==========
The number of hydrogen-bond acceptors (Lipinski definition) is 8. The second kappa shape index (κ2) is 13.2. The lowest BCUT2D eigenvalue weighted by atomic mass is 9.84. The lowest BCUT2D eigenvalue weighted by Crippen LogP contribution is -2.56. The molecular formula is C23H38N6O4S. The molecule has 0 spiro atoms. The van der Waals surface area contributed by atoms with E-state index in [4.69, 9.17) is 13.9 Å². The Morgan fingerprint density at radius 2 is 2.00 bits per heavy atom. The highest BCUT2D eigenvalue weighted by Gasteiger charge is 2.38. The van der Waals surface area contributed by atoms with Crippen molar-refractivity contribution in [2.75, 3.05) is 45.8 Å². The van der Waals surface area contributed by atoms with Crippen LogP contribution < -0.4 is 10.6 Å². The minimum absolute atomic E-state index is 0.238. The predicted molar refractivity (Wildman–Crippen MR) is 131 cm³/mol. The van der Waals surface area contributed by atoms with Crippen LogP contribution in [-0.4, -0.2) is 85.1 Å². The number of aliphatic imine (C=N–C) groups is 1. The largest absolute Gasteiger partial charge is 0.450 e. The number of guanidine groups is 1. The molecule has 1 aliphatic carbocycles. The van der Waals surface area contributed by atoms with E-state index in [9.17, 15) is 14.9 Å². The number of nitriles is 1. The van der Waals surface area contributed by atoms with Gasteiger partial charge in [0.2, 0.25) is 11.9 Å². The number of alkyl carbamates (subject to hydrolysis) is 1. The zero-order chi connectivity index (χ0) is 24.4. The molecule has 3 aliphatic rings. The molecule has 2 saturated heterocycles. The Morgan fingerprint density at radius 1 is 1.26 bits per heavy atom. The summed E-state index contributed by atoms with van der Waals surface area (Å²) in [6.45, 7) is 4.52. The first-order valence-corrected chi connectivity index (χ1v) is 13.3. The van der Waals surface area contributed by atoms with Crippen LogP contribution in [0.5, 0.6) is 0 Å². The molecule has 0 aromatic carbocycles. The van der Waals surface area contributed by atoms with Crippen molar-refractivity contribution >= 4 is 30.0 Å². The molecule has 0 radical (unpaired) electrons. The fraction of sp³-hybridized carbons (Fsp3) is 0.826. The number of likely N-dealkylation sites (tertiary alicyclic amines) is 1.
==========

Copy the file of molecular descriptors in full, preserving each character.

The number of hydrogen-bond acceptors (Lipinski definition) is 8. The second kappa shape index (κ2) is 13.2. The lowest BCUT2D eigenvalue weighted by atomic mass is 9.84. The lowest BCUT2D eigenvalue weighted by Crippen LogP contribution is -2.56. The molecular formula is C23H38N6O4S. The molecule has 0 spiro atoms. The van der Waals surface area contributed by atoms with E-state index in [4.69, 9.17) is 13.9 Å². The Morgan fingerprint density at radius 2 is 2.00 bits per heavy atom. The highest BCUT2D eigenvalue weighted by Gasteiger charge is 2.38. The van der Waals surface area contributed by atoms with Crippen molar-refractivity contribution in [2.75, 3.05) is 45.8 Å². The van der Waals surface area contributed by atoms with Crippen LogP contribution < -0.4 is 10.6 Å². The minimum absolute atomic E-state index is 0.238. The predicted molar refractivity (Wildman–Crippen MR) is 131 cm³/mol. The van der Waals surface area contributed by atoms with Crippen LogP contribution in [-0.4, -0.2) is 85.1 Å². The number of aliphatic imine (C=N–C) groups is 1. The largest absolute Gasteiger partial charge is 0.450 e. The number of guanidine groups is 1. The molecule has 1 aliphatic carbocycles. The van der Waals surface area contributed by atoms with E-state index in [9.17, 15) is 14.9 Å². The number of nitriles is 1. The van der Waals surface area contributed by atoms with Gasteiger partial charge in [0.2, 0.25) is 11.9 Å². The number of alkyl carbamates (subject to hydrolysis) is 1. The zero-order chi connectivity index (χ0) is 24.4. The molecule has 3 aliphatic rings. The molecule has 2 saturated heterocycles. The Morgan fingerprint density at radius 1 is 1.26 bits per heavy atom. The summed E-state index contributed by atoms with van der Waals surface area (Å²) in [6.45, 7) is 4.52. The first-order valence-corrected chi connectivity index (χ1v) is 13.3. The van der Waals surface area contributed by atoms with Crippen LogP contribution in [0.5, 0.6) is 0 Å². The molecule has 0 aromatic carbocycles. The van der Waals surface area contributed by atoms with Crippen molar-refractivity contribution >= 4 is 30.0 Å². The molecule has 0 radical (unpaired) electrons. The fraction of sp³-hybridized carbons (Fsp3) is 0.826. The number of likely N-dealkylation sites (tertiary alicyclic amines) is 1.